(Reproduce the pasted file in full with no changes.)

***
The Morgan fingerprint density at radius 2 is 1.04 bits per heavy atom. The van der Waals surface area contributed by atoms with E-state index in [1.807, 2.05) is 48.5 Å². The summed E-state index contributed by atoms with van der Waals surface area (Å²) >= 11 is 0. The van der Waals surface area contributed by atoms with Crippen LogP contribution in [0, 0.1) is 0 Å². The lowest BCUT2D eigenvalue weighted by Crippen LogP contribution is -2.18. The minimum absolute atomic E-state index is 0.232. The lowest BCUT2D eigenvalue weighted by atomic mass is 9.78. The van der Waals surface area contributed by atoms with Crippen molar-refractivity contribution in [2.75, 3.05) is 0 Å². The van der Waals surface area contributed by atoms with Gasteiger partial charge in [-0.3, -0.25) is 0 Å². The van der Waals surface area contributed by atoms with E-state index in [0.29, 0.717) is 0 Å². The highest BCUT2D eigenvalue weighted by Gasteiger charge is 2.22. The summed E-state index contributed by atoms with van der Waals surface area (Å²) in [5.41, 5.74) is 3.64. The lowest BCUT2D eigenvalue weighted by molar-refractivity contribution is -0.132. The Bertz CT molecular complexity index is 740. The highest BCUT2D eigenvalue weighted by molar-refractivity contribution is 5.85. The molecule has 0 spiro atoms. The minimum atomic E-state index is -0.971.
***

The Morgan fingerprint density at radius 2 is 1.04 bits per heavy atom. The van der Waals surface area contributed by atoms with E-state index in [1.807, 2.05) is 48.5 Å². The summed E-state index contributed by atoms with van der Waals surface area (Å²) >= 11 is 0. The van der Waals surface area contributed by atoms with Crippen LogP contribution in [0, 0.1) is 0 Å². The lowest BCUT2D eigenvalue weighted by Crippen LogP contribution is -2.18. The minimum absolute atomic E-state index is 0.232. The lowest BCUT2D eigenvalue weighted by atomic mass is 9.78. The van der Waals surface area contributed by atoms with Crippen molar-refractivity contribution in [2.75, 3.05) is 0 Å². The van der Waals surface area contributed by atoms with Gasteiger partial charge in [-0.3, -0.25) is 0 Å². The van der Waals surface area contributed by atoms with E-state index in [0.29, 0.717) is 0 Å². The highest BCUT2D eigenvalue weighted by Gasteiger charge is 2.22. The summed E-state index contributed by atoms with van der Waals surface area (Å²) in [5.41, 5.74) is 3.64. The lowest BCUT2D eigenvalue weighted by molar-refractivity contribution is -0.132. The Bertz CT molecular complexity index is 740. The highest BCUT2D eigenvalue weighted by molar-refractivity contribution is 5.85. The molecule has 0 spiro atoms. The minimum atomic E-state index is -0.971.